Riverbank filtration (RBF) is a well proven natural treatment, which in many countries is part of a multi-barrier concept in drinking water supply. The induced infiltration of river water into the aquifer produces a significant improvement in river water quality. Riverbank filtration wells are characterized by a high capacity.
Based on data from recent years, an integrated approach to assessing the impact of climate change on safe drinking water production by RBF is demonstrated in the Lower Rhine Valley, Germany. Influencing factors on quantitative as well as qualitative aspects were identified. During low river water periods, the capacity of the RBF-wells decreases. In addition the lower discharge within the river is accompanied by a increased concentration of several chemical compounds. Together with higher water temperatures which influence the hydrogeochemical processes during RBF, the changing raw water composition has to be considered for the subsequent technical treatment step.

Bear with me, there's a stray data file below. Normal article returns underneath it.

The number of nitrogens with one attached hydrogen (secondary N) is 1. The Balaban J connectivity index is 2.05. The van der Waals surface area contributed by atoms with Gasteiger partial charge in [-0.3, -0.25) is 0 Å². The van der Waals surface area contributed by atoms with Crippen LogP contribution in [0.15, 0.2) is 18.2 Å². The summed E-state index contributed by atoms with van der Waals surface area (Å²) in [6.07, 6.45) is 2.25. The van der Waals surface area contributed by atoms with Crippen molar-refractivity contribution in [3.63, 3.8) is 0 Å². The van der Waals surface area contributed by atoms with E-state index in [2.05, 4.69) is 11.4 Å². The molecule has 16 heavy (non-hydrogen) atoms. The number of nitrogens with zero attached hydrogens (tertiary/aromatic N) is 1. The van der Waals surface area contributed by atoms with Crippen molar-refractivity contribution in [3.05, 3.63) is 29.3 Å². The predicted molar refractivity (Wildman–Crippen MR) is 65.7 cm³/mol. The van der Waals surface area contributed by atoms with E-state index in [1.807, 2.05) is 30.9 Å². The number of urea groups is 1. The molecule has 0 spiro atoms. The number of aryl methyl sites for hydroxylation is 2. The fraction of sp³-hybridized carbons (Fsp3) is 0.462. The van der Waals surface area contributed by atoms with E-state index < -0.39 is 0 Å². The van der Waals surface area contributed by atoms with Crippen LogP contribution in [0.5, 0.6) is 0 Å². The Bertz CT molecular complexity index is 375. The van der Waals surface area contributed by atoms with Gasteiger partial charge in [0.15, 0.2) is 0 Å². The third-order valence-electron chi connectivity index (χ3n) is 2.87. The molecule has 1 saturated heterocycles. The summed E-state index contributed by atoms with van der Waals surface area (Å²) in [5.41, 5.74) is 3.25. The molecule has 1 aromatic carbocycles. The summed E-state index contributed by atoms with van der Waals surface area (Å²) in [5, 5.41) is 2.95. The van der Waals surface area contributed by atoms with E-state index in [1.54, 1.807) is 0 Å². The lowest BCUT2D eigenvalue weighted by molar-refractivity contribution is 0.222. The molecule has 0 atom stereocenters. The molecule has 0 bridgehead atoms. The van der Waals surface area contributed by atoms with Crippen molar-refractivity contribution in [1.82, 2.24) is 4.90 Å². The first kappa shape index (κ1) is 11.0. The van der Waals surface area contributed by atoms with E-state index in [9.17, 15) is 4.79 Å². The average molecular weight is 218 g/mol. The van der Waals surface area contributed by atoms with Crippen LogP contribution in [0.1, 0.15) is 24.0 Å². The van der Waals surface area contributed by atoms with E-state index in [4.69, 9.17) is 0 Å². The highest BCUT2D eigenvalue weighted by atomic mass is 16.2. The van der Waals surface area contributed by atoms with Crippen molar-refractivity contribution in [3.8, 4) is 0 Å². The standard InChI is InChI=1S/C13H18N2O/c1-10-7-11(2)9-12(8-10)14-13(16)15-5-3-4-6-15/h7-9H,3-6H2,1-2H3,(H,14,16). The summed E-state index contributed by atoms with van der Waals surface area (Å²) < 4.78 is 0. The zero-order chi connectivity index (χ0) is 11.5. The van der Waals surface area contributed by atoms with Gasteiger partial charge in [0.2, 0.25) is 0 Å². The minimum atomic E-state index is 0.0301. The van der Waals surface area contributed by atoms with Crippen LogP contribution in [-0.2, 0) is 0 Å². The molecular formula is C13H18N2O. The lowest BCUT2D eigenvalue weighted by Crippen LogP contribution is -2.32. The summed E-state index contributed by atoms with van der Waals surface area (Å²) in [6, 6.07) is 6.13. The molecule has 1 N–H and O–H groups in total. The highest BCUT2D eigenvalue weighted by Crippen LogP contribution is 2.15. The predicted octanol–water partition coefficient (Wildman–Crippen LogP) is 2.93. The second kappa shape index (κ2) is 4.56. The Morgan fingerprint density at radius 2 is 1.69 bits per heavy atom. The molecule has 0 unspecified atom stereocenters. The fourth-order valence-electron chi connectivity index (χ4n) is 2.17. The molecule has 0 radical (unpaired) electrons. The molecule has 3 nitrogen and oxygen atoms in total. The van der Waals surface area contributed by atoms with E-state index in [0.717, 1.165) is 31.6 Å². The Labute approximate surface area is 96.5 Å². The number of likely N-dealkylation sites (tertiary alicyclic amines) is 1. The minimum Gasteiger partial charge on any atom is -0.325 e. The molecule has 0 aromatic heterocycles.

However, our investigations reveal that despite the impact of climate change on RBF, the multi-protective barrier concept, including both natural and technical purification, has proven a reliable method for drinking water production. The sanitation of the Rhine over the last decades was an important step to make RBF more resilient to climate change.